Continuous Integration, or How to Be Less Precious and Share More

Continuous Integration, or CI, is a term used in software development, which loosely refers to the idea that everyone working on a project should be committing their work to the shared, public facing version of the product daily, if not multiple times a day. The rationale is that if everyone works on their own parts of the project in isolated silos and only shares that work at the end, the changes that it won't integrate well with other parts of the project are high. It is much easier to make sure that little parts play together well and fix it if they don't than it is to trouble shoot massive integration issues.  

As academics, it often feels like we work alone forever, only to turn in huge chunks of completed work to have them ripped apart. How many of us have worked on a chapter draft, conference paper or journal article for months on our own only to have it savaged by some reviewer or reader afterwards? Why not take the core idea of CI and start to share smaller, in progress chunks to head off problems earlier? What follows next is my argument for this kind of a practice, in response to concerns I've heard from clients: 

My advisor will only read polished drafts. Of course they will only read polished work! Advisors are the busiest people on the planet, they will have you know - they don't have time to read rough drafts or sketches. This is exactly why you should share work around with a wider net of people before that polished draft is turned in. Here are some people you can try sharing with:

  • Writing Groups, formal or informal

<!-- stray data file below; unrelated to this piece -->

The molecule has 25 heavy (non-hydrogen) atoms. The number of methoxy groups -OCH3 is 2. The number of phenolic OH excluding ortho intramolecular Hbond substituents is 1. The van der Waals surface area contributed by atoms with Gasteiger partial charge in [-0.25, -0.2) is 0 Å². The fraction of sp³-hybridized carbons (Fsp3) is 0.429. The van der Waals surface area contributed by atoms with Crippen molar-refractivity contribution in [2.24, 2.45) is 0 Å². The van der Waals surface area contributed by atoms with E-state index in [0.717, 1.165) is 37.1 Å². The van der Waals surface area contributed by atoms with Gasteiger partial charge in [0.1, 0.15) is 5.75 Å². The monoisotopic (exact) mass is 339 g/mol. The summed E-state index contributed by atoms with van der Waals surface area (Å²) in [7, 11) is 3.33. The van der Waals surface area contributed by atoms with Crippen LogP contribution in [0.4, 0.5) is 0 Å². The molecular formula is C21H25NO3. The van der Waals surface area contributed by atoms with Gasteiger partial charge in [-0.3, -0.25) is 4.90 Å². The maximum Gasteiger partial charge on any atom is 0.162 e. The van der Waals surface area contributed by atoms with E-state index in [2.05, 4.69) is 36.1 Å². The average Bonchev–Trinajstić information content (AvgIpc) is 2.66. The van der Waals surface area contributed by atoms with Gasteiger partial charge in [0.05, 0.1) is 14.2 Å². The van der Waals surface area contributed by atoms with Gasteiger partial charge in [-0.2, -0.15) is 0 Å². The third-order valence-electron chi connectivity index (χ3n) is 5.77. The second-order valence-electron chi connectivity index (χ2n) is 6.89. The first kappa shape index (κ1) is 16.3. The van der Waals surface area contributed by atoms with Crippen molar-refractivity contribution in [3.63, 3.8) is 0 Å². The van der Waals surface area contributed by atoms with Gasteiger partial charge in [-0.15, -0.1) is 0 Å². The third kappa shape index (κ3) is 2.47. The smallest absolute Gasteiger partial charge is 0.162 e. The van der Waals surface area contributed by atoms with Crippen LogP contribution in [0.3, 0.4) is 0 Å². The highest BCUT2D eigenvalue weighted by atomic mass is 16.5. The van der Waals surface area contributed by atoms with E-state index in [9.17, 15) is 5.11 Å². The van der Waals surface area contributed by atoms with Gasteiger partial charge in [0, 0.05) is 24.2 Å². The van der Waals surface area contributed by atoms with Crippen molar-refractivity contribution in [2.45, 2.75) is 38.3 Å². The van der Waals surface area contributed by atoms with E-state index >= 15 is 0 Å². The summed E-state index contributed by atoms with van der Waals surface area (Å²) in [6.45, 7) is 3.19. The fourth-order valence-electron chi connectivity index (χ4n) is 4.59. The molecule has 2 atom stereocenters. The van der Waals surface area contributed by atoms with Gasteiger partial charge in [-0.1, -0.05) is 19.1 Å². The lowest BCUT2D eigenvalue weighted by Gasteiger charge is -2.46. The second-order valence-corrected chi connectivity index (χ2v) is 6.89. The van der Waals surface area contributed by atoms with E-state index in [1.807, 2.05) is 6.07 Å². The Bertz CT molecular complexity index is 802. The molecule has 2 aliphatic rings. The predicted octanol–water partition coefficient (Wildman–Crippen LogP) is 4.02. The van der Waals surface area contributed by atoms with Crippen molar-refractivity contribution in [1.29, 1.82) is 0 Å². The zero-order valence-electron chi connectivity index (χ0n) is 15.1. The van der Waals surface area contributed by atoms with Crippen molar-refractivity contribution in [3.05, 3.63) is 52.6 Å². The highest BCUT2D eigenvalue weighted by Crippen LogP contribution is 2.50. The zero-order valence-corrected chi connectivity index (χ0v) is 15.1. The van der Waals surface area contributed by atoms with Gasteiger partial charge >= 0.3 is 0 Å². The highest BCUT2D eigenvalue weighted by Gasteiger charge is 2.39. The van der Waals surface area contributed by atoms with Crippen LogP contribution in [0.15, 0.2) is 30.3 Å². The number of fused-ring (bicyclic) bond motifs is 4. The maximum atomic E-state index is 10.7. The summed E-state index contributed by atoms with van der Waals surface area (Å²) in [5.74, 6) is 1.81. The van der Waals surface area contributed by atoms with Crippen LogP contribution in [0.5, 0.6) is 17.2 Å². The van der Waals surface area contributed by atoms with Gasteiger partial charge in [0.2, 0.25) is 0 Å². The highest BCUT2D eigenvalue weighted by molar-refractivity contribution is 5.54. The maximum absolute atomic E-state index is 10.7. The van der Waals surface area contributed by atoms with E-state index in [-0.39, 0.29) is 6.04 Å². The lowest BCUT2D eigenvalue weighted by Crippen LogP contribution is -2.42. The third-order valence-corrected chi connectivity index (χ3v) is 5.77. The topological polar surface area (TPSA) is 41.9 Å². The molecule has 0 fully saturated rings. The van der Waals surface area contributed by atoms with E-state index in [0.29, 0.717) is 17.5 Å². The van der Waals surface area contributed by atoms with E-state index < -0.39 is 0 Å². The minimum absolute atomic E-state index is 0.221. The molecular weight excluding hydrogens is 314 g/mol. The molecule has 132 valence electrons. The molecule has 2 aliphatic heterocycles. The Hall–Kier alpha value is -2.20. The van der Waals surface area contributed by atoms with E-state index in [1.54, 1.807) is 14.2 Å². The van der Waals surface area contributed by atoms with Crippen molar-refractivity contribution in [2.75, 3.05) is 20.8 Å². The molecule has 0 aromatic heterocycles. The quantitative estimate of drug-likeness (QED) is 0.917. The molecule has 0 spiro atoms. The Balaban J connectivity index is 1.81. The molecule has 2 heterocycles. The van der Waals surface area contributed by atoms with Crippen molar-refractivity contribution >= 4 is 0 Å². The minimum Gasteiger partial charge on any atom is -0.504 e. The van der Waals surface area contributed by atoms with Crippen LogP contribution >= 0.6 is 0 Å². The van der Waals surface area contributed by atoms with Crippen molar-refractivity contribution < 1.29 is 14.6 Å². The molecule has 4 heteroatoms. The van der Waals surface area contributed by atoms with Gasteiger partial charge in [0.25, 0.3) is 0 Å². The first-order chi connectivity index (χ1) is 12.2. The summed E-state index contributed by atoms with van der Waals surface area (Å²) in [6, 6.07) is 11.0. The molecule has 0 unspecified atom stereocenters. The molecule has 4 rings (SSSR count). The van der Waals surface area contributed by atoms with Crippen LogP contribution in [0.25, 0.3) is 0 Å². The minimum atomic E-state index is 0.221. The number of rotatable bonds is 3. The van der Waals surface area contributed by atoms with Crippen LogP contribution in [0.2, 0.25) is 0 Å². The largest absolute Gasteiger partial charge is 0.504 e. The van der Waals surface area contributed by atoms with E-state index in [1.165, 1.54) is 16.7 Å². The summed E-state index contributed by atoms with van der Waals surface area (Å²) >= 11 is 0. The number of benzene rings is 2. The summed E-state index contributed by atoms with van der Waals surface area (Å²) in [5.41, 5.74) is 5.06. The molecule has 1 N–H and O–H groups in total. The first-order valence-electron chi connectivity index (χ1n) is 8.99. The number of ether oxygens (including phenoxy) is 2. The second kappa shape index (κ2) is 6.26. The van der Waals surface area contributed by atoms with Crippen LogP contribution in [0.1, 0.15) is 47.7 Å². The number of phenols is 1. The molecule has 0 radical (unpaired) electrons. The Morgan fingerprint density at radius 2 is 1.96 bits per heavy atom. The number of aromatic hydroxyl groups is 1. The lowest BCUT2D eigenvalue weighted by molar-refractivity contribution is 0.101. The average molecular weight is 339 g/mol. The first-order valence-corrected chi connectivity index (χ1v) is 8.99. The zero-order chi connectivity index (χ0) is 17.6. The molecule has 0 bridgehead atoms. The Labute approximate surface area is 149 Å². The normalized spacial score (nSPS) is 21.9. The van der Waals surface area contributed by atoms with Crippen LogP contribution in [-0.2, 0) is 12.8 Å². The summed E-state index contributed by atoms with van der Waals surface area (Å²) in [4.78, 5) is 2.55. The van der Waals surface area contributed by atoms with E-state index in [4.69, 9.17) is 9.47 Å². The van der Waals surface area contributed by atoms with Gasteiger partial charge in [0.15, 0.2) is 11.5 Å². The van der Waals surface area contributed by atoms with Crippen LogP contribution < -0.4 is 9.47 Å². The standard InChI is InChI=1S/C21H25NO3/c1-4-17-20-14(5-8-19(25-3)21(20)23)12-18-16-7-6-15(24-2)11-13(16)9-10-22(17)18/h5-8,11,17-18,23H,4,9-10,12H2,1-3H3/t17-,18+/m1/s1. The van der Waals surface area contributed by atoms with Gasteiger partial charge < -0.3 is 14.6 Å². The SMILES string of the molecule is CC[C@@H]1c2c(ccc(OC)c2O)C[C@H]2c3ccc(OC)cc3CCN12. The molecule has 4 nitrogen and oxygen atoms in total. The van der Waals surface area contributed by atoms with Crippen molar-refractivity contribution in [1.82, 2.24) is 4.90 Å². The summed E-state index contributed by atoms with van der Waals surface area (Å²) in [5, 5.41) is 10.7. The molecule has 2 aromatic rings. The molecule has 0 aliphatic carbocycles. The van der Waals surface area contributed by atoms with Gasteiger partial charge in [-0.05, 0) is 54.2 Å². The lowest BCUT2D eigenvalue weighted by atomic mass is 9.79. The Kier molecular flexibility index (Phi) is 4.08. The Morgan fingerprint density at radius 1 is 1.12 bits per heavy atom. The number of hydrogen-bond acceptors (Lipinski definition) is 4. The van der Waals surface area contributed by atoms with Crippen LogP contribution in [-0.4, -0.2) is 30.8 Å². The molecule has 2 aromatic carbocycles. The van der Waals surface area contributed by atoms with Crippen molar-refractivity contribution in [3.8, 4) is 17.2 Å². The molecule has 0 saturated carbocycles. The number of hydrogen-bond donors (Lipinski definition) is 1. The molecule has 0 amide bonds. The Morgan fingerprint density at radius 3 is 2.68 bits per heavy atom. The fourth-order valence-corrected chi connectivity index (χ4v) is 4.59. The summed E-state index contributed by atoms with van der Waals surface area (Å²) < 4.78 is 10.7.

• Writing Workshops - these are sometimes hosted in a departmental setting, sometimes by reading groups, but most students have access to a formal or informal version of workshopping opportunities.

  • A writing coach - trained coaches can look at a draft, even if they aren't in your specialty (sometimes, this is even better!) and let you know if it makes sense, if the structure is clear, etc.

  • Your own self. Set aside time to re-read work in progress at the end of the day, or at a regular time during the week. You'll be surprised what you can catch yourself.

My rough drafts are really rough. No one will understand them. My rough drafts are essentially long outlines with some sentences, and of course, those aren't helpful to share with other people. But what I call a Draft 1, or the prose version of my long outline, is helpful to share. I warn people that I am NOT looking for proofreading, just for feedback on the ideas, structure, and sequence. This spares me from people only going through and looking for Oxford commas when I really need them to tell me if it makes sense. 

My argument only makes sense in total - it isn't helpful to read less than that. I'd actually counter this and say that if your argument only makes sense when taken as a whole piece, you aren't doing enough to signpost and connect your argument together for your reader. Of course, arguments are nuanced and they build and grow, but if it truly does not make any sense without the supporting pieces, it might be helpful to examine how you're building an argument. Having outside readers read smaller pieces can really help with that.

So much of writing is a lonely process - we research alone (mostly,) we draft alone, we revise alone. Making smaller milestones and sharing your work out more frequently can take some of the pressure off the big check ins with advisors and committees, make you feel less isolated, and improve the quality of the writing overall. It is much easier to fix small problems early than big problems later. Sometimes it is totally frustrating to hear that something isn't working, or to have to redo a whole site that you just spent weeks building. But, better to get the feedback early from a big team of people you trust than to have it come at you in a higher stakes way. Take a page from the software world and continuously integrate small pieces of your work into the bigger whole - it'll pay off.